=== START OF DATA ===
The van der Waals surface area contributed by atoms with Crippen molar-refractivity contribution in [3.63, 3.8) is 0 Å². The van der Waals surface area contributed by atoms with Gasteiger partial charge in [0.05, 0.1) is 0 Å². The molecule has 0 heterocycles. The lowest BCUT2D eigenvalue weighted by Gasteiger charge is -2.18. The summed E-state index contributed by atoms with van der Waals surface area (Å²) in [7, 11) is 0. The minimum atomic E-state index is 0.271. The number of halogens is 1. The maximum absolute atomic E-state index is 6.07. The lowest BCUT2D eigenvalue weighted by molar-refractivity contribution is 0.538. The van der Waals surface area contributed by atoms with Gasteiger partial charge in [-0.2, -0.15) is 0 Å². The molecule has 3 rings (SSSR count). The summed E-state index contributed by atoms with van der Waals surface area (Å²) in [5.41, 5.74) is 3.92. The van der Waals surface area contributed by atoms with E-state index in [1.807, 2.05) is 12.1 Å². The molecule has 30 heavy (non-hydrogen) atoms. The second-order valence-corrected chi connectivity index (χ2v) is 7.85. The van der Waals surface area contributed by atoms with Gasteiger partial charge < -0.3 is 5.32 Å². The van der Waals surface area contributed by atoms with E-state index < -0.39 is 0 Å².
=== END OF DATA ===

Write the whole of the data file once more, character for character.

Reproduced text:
The van der Waals surface area contributed by atoms with Crippen molar-refractivity contribution in [3.63, 3.8) is 0 Å². The van der Waals surface area contributed by atoms with Gasteiger partial charge in [0.05, 0.1) is 0 Å². The molecule has 0 heterocycles. The lowest BCUT2D eigenvalue weighted by Gasteiger charge is -2.18. The summed E-state index contributed by atoms with van der Waals surface area (Å²) in [7, 11) is 0. The minimum atomic E-state index is 0.271. The number of halogens is 1. The maximum absolute atomic E-state index is 6.07. The lowest BCUT2D eigenvalue weighted by molar-refractivity contribution is 0.538. The van der Waals surface area contributed by atoms with Gasteiger partial charge in [-0.2, -0.15) is 0 Å². The molecule has 3 rings (SSSR count). The summed E-state index contributed by atoms with van der Waals surface area (Å²) in [5.41, 5.74) is 3.92. The van der Waals surface area contributed by atoms with E-state index in [1.807, 2.05) is 12.1 Å². The molecule has 30 heavy (non-hydrogen) atoms. The second-order valence-corrected chi connectivity index (χ2v) is 7.85. The van der Waals surface area contributed by atoms with Gasteiger partial charge < -0.3 is 5.32 Å². The van der Waals surface area contributed by atoms with E-state index < -0.39 is 0 Å².